Create your blog post meta description automatically in Rails

Handwritten by TVD

Google uses your blog’s meta description to create a synopsis of your link’s content. This description shows up when someone Googles key terms. The better the description, the more likely someone will spot your link and click it.

What better way to populate your blog’s meta description than with your blog’s content! I’ve created an algorithm to extract the first 250 characters of your blog’s content for dynamic insertion into your blog’s meta description.

For me, having my meta description created automatically is one less thing I have to worry about. That way I can focus on writing. That’s why I created it and that’s why I use it in Blogcast.

Time for Some Rails Goodness

####helpers/posts_helper.rb I put the code in a helper to make integration in the Post view a little cleaner. I’m happy with the results. The code is a bit involved, so I break down the details in the algorithm below.

module PostsHelper
def description(content)
sanitize(content.gsub(/<code[^<]*<\/code>/, ""), :tags => %w(), :attributes => %w()).gsub(/[\r\n?]/, " ").squeeze(" ").gsub(/\"/, "'")[0..250].strip

I use the sanitize core method to clean up any HTML blocks hanging around. I also use a little regular expression to make sure none of our beautiful code samples clog up our SEO pipeline.


Here, I deliver a nice neat little present for Google. Hello Google!

<% content_for :description do %>
<%= description(@post.content) %>

<% end %>

Here’s the algorithm:

1. Remove any code blocks from the content

2. Sanitize content of any HTML code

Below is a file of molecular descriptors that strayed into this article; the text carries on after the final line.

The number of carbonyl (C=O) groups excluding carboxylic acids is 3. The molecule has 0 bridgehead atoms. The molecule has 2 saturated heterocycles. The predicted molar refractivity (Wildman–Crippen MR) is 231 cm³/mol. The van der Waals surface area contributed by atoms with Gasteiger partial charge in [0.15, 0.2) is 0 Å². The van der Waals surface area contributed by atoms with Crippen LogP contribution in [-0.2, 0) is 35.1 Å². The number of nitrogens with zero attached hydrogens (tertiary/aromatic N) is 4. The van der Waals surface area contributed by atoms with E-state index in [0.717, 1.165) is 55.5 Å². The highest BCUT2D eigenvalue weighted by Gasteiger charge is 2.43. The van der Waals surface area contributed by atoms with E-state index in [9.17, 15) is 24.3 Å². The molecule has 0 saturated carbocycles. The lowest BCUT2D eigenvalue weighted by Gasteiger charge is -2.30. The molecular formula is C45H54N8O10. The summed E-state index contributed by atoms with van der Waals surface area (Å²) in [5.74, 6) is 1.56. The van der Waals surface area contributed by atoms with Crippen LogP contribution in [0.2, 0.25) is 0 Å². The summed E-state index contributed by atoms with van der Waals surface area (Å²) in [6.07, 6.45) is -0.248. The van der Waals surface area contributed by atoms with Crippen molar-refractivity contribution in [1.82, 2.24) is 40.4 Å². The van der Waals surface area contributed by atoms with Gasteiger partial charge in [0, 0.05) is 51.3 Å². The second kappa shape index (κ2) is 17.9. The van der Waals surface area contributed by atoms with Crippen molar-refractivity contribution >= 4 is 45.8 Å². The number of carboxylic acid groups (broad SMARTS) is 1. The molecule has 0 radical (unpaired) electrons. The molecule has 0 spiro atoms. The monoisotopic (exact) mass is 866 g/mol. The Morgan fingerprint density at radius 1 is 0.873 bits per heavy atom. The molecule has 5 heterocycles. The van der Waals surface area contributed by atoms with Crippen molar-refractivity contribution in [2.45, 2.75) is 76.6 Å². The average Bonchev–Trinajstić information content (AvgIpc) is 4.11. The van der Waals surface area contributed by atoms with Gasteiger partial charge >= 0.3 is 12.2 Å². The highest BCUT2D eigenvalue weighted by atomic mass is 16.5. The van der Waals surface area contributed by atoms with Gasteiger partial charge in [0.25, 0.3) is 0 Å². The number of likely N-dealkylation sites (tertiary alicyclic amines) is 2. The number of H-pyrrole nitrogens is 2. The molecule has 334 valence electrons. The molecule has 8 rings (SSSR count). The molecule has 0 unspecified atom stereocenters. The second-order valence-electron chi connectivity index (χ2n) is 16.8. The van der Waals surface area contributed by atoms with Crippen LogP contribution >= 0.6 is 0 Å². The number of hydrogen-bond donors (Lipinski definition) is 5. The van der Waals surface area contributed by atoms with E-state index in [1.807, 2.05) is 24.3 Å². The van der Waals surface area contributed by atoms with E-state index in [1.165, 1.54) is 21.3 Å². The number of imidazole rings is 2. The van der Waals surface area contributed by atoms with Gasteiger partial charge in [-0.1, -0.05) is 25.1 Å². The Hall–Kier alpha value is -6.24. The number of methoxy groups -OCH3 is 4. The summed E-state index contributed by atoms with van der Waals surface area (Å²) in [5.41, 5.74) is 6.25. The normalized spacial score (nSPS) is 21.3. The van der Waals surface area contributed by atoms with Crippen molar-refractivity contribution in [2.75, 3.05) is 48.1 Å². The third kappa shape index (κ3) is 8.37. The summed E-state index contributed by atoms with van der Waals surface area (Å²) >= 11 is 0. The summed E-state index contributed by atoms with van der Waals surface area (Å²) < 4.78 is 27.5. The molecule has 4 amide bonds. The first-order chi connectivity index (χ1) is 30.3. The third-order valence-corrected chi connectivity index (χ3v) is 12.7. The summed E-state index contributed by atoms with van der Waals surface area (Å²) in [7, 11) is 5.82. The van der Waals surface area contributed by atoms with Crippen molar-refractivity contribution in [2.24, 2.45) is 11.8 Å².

3. Remove any newline characters

4. Truncate multiple sequences of spaces to a single space

5. Replace double-quotes with single quotes

6. Grab the first 250 characters

7. Trim out any extra spaces hanging around

Why grab 250 characters? Well, there’s been reports that Google uses anywhere from 150-180 characters of the meta description for your link’s description snippet. Either way, Google doesn’t penalize for having extra characters.

That said, Google hasn’t confirmed exactly how much characters they use. So, I think 250 is good because you can ensure more description of the link, even if just a little bit.

Of course, if you don’t provide a meta description, Google will discern one from the content of your page. Which is best? Well, it really depends. You should make a judgment call based on your situation.

Until next time Beloved, take care!

discuss on twitter

every day thousands of developers use our charts & gauges to get the job done right

JavaScript Charts JavaScript Gauges JavaScript Flight Gauges

← return to all articles